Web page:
They give you a lot of napkins when you sit down at Fat Choy. They know you’re going to need them. That’s especially true if you try the restaurant’s signature “snacks.”
Charles Waddell is looking for a local source for thick Amish-style noodles like he used to get at Glazier’s Food Marketplace, and in response, Pamela Moore emailed that she makes her own.
The combination plate at Plaka Authentic Greek Cuisine — sliced leg of lamb, dolmathes, moussaka, gyro meat, pastitsio, rice and potatoes — would enable me to taste as many of the restaurant’s specialties as possible. And all of them cold.
This week we have good and bad news for Taste of the Town reader R.N. Dutcher. First, the latter: No, fellow readers haven’t found the shrimp dip you described. And now the former: You asked, alternatively, for a simple recipe, and there readers came through in spades.
From a visual standpoint, Nosh & Swig has all the hallmarks of a hipster spot founded on a shoestring budget with more creativity than money — not that there’s anything wrong with that.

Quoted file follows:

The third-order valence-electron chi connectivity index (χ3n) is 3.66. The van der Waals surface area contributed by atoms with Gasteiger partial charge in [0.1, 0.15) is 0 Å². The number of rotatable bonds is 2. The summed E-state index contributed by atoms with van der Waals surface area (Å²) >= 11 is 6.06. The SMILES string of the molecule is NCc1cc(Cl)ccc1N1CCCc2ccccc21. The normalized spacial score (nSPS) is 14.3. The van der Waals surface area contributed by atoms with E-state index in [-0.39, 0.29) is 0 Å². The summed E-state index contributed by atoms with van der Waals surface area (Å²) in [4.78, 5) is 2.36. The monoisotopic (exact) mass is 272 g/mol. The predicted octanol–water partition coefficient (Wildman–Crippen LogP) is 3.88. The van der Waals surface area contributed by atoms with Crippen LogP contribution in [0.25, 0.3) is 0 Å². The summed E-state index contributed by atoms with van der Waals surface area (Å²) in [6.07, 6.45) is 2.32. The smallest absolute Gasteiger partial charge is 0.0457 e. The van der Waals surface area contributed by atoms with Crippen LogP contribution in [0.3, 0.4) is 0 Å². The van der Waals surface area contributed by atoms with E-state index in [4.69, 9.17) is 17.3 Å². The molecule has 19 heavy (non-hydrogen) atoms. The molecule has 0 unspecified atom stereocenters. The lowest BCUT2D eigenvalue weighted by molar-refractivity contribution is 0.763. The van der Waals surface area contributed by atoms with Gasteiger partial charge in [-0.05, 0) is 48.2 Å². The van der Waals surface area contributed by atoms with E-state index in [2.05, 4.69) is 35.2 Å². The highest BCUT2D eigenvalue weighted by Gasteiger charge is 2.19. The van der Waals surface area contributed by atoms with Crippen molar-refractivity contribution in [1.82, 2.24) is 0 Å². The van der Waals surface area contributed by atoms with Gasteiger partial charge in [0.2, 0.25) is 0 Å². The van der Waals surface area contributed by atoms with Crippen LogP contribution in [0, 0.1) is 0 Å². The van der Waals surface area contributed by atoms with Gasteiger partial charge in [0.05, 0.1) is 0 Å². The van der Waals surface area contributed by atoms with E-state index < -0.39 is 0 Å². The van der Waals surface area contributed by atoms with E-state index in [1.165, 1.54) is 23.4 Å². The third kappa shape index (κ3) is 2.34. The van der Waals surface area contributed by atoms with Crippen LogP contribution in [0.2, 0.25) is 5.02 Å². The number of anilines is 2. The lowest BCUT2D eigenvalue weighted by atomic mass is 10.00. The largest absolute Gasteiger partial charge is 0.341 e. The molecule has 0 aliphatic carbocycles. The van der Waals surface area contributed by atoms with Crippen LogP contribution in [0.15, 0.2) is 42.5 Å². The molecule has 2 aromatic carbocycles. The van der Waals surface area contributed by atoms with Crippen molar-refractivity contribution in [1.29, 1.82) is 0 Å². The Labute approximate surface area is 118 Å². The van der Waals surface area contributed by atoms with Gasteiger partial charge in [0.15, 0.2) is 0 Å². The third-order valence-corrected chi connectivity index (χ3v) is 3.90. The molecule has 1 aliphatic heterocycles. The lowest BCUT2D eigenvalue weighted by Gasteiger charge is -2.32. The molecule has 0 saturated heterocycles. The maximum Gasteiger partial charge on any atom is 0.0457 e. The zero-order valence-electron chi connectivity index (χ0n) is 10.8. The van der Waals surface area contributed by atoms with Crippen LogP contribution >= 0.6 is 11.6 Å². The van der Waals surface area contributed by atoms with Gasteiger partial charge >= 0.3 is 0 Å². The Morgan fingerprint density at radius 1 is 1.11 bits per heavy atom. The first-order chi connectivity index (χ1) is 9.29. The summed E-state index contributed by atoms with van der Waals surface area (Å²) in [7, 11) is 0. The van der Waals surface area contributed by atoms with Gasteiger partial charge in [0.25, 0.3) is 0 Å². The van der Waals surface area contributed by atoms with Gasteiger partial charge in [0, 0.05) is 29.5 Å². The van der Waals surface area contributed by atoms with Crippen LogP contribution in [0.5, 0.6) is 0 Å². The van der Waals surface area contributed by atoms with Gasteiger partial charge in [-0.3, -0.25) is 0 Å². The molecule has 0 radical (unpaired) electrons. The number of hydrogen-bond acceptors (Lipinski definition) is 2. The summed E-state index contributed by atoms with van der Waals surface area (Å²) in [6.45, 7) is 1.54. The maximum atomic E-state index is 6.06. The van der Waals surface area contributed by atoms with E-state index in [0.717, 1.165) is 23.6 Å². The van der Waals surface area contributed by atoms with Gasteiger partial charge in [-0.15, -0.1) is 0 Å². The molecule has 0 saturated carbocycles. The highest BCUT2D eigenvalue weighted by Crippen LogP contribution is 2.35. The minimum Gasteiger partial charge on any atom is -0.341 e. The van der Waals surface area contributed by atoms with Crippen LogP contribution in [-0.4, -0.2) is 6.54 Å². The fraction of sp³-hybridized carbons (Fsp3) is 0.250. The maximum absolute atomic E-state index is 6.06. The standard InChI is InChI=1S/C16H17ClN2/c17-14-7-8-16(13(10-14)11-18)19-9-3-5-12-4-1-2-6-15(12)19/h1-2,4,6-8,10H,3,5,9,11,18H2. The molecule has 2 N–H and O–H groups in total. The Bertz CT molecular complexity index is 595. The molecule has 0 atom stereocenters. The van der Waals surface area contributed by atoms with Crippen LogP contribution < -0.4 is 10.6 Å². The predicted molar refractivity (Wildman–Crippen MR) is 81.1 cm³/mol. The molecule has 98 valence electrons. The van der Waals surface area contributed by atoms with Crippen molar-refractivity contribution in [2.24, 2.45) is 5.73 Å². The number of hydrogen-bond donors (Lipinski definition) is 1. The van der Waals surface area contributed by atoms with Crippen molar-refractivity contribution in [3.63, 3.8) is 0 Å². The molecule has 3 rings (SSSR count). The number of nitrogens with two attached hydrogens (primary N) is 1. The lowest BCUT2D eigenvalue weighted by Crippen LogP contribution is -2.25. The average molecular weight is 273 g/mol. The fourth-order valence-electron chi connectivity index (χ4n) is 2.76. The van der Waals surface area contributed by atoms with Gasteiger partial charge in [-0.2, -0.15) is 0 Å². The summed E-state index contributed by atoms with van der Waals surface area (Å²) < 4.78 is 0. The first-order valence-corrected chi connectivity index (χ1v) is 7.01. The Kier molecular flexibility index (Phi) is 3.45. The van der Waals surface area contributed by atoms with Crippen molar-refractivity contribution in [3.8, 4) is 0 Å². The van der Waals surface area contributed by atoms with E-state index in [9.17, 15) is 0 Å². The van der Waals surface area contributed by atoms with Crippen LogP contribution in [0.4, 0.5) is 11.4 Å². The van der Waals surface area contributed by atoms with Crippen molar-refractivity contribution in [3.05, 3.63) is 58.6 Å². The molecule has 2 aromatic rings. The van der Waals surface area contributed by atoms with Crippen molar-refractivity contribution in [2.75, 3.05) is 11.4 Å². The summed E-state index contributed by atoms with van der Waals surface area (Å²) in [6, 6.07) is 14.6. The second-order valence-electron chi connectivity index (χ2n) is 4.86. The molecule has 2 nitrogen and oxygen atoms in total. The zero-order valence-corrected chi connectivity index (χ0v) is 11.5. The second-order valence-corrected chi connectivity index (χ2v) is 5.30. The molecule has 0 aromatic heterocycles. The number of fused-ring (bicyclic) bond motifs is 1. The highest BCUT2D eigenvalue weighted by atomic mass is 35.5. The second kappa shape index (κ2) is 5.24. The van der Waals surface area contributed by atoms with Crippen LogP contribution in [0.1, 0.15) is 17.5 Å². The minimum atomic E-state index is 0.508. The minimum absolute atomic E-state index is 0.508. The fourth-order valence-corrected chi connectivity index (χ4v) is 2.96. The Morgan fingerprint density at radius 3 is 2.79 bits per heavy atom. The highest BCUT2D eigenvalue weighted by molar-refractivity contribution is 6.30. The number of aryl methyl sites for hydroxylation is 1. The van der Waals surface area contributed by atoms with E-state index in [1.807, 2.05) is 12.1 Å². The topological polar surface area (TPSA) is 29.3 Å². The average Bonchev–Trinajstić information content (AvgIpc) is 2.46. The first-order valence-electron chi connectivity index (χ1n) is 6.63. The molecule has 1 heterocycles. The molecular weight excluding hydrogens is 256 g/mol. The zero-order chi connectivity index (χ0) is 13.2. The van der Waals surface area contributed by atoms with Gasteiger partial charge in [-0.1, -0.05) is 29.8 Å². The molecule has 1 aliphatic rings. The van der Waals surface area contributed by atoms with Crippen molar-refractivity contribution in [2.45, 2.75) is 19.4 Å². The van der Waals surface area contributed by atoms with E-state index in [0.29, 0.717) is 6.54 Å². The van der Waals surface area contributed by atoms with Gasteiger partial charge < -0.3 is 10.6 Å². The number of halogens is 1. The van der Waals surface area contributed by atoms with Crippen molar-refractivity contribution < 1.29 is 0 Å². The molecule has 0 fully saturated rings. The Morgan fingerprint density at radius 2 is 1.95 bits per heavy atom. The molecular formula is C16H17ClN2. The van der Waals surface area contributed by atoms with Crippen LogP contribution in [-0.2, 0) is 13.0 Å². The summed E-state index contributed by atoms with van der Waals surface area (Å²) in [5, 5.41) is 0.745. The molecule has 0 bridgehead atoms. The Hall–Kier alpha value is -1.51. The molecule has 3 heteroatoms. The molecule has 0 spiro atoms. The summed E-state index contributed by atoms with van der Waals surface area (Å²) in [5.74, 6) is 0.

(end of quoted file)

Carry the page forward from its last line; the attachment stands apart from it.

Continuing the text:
Regular readers of this column know I never repeat the lead item; requests that come in after the first batch usually end up in the “More on …” section toward the end. But this liver and onions thing is just nuts.
We were really looking forward to Echo & Rig. We’d heard good things and liked the concept of a restaurant and butcher shop as siblings. We also knew it was the hottest thing to hit Tivoli Village lately and so made sure to call for a reservation.
Last week, on the night before my column appeared with a request from Tom Richards for “a decent plate of liver and onions for about $10,” a copy editor approached my desk with a comment that was along the lines of, “Liver and onions? Really?”
Well, 2013 officially has trickled down the kitchen drain, which raises the question uppermost on the minds of foodies: What will we be eating in 2014?
Two dining trends that started gradually in Las Vegas during the past couple of years picked up speed in 2013.